NEW YORK (TheStreet) -- Kodachrome (1935-2010) has officially met its end. Dwayne's Photo in Parsons, Kansas -- the last laboratory with the capability to develop the storied color-reversal film -- will develop its final roll on Thursday.
in 1935, Kodachrome was a popular color slide film with a storied history. Known for its archival characteristics, early Kodachrome slides from the 1930s provide a rare,
For several decades, Kodachrome films dominated the consumer and professional photography market, compelling singer Paul Simon to immortalize the product with his 1973 hit song,
By 1990, Kodachrome embarked upon a two-decade demise, spurred by the release of Fujichrome Velvia. Fuji's rival offering, a reversal film rated at ISO 50, offered photographers a slide as sharp as Kodachrome 25 that was twice as sensitive to light.
also utilized a common development process known as E-6, which could be performed less expensively than Kodak's proprietary K-14 development process, necessary to develop Kodachrome films.
In the early 2000s, digital cameras manufactured by
placed further pressure on the film products industry, forcing Kodak to discontinue the no-longer-profitable Kodachrome 25 in 2002. Devotees of the film scrambled to buy inventory, storing it in their freezers for years to come and creating a secondary market for the film on auction web sites such as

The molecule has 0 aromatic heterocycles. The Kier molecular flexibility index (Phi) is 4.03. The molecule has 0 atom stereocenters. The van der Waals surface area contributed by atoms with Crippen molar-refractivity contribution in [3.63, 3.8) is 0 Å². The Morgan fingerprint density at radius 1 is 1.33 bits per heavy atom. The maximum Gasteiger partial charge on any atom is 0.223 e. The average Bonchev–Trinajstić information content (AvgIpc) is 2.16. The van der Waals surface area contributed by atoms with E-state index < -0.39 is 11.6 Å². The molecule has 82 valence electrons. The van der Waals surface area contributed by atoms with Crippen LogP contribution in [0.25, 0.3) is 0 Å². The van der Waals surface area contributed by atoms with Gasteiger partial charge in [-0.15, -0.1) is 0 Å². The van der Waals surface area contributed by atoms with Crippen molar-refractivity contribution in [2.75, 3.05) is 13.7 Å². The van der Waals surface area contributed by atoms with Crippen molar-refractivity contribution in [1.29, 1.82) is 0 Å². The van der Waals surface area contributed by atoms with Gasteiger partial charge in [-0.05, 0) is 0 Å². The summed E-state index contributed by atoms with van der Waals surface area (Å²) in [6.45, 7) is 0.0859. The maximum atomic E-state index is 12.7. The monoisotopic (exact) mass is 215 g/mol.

In June of 2009,
Kodak discontinued Kodachrome 64
, the last remaining Kodachrome film.
For many photographers, December 30, 2010, will be a funeral for a friend.
-- and why it meant so much to them.
As photographer Dan Bayer writes on his
, "While I do shoot lots of digital, I have more than a warm place in my heart for Kodachrome as I started using the film some 29 years ago at age 13.... For what it is worth, I am very impressed that Kodak has made the film this long. It truly is a statement in product commitment and longevity so I have to really thank them for that."
-- Written by John DeFeo in New York City
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